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Sports: NASCAR's Drug-Testing Policy

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Sports: NASCAR's Drug-Testing Policy


Sports: NASCAR's Drug-Testing Policy

Sports: NASCAR's Drug-Testing Policy

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  • <iframe src="" width="100%" height="290" frameborder="0" scrolling="no" title="NPR embedded audio player">
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NASCAR is one of the most popular sports in America, but it's only just recently started drug testing. The one problem is nobody knows what they are testing for since NASCAR won't release a list of banned substances. Sportswriter Stefan Fatsis offers his insight.


Fans of sports like baseball and football and cycling and track have long been accustomed to news of their favorite athletes failing drug tests. Well now, auto racing fans can debate the issue, too. Late last week, a NASCAR driver and team owner named Jeremy Mayfield received a suspension under the sport's new drug use policy.

And joining me now is regular Friday guest, sportswriter Stefan Fatsis.

Hi, Stefan.


SIEGEL: How is it that NASCAR, one of the most popular sports in America, is just getting around to testing its athletes for drugs?

FATSIS: Well, NASCAR has had random drug testing in the past but usually for drivers who were suspected of substance abuse. This year is the first mandatory testing policy that the sport has ever had, which, given what other sports have gone through and what NASCAR has gone through, is surprising.

A couple of years ago, a NASCAR truck series driver named Aaron Fike said he competed in a race under the influence of heroin, and just last week, a former NASCAR driver named Kevin Grubb, who had had drug problems, was found dead after apparently shooting himself. Grubb had been suspended indefinitely by NASCAR in 2006 for refusing a test after a wreck during a race.

SIEGEL: Well, Jeremy Mayfield tested positive after a race in Richmond, Virginia two weekends ago. Do we know what he tested positive for?

FATSIS: No. NASCAR will not say, and that is part of the problem, I think, with its policy. NASCAR hasn't even given drivers a list of banned substances. It says that that permits it greater leeway in testing.

Now, that just wouldn't fly in another sport, and it does seem like NASCAR is leaving itself open to legal challenges here. And you've got to consider the sport itself. Safety is paramount in NASCAR. You've got 43 people driving 3,400-pound cars upwards of 180 miles per hour. That's heavy traffic, and that raises another issue.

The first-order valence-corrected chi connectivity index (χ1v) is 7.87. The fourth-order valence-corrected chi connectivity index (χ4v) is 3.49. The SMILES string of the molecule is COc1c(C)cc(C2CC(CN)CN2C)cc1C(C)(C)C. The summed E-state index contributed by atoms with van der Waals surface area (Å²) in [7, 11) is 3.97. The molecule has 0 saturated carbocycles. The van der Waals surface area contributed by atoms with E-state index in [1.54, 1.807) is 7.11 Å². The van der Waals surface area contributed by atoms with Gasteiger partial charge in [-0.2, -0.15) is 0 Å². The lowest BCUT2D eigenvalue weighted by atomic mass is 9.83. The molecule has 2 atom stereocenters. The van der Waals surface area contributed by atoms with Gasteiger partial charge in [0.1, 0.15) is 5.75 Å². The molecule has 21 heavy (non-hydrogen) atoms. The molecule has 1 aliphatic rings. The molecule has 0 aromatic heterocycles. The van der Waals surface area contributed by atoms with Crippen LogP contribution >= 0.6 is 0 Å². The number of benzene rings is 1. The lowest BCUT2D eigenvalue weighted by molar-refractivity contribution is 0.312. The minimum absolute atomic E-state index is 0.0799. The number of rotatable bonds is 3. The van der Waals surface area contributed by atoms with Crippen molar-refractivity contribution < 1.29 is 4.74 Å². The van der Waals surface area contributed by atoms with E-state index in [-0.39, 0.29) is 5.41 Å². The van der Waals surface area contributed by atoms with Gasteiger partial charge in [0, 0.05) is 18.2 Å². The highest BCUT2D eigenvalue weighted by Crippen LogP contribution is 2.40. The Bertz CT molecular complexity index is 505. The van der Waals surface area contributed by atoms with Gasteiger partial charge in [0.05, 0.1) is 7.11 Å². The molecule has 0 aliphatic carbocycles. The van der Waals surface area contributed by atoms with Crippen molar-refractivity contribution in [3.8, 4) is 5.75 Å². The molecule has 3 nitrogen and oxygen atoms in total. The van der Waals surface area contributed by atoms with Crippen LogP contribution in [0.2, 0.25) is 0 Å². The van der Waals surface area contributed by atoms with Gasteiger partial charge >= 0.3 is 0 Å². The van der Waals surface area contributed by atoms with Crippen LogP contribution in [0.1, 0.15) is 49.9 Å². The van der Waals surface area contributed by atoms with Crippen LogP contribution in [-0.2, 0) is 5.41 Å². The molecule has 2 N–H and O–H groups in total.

Mayfield was allowed back on the track with other drivers a few days after he had been informed of his positive test but while his second sample was being tested for confirmation. That certainly could be viewed as potentially risky.

SIEGEL: Well, some notable differences between NASCAR and many other sports is there's no league, and there's no players' union.

FATSIS: No. NASCAR is a corporation, and each racing team is a private company. There have been attempts in the past by drivers to unionize, back in the 1960s mostly, but those were crushed by NASCAR's leader, Bill France. The difference today, of course, is that NASCAR has become a lucrative sport. The drivers and car owners profit handsomely, and NASCAR has been responsive to drivers' needs and requests, but it does get more complicated when it comes to issues like drug testing and you see that in the Mayfield case.

SIEGEL: Now, NASCAR moves on to Charlotte this weekend, and the other brand of racing, open-wheeled Indy cars, is also in the news. The final round of qualifying for this year's Indianapolis 500 is scheduled for tomorrow.

FATSIS: Weather permitting. The final 11 slots in the 33-car race have to be filled. We already know that Helio Castroneves will have the pole position at the race, which is a week from Sunday, and this is just a few weeks after he was acquitted of tax evasion charges in a trial in Miami. Danica Patrick will start 10th in the race, and still attempting to qualify is John Andretti.

He's been in the race many times before, but this year marks a first, a one-time partnership between the Andretti family and NASCAR legend Richard Petty. He's lending his car, Number 43, to an Indy car for the first time. The Indy 500 has declined in popularity and stature in recent years. Petty's role is supplying a media boost.

SIEGEL: Finally, in some non-vehicular sports notes, big weekend for the NBA and also for thoroughbred racing, the Preakness.

FATSIS: Yes. The second race of the Triple Crown. Rachel Alexandra trying to become the first filly since 1924 to win that race. She didn't race in the Kentucky Derby, but she will be ridden tomorrow by Calvin Borel, the jockey who won that incredible Kentucky Derby on Mine That Bird, who is also entered in the Preakness.

And then in the NBA, two seventh and final games in the conference semi-finals on Sunday. The defending champion Boston Celtics host the Orlando Magic. The Los Angeles Lakers host the Houston Rockets. The respective winners get to play the Cleveland LeBrons and the Denver Nuggets.

(Soundbite of laughter)

SIEGEL: Thank you, Stefan.

FATSIS: Thanks, Robert.

SIEGEL: That's Stefan Fatsis, who joins us most Fridays to talk about sports and the business of sports.

(Soundbite of music)


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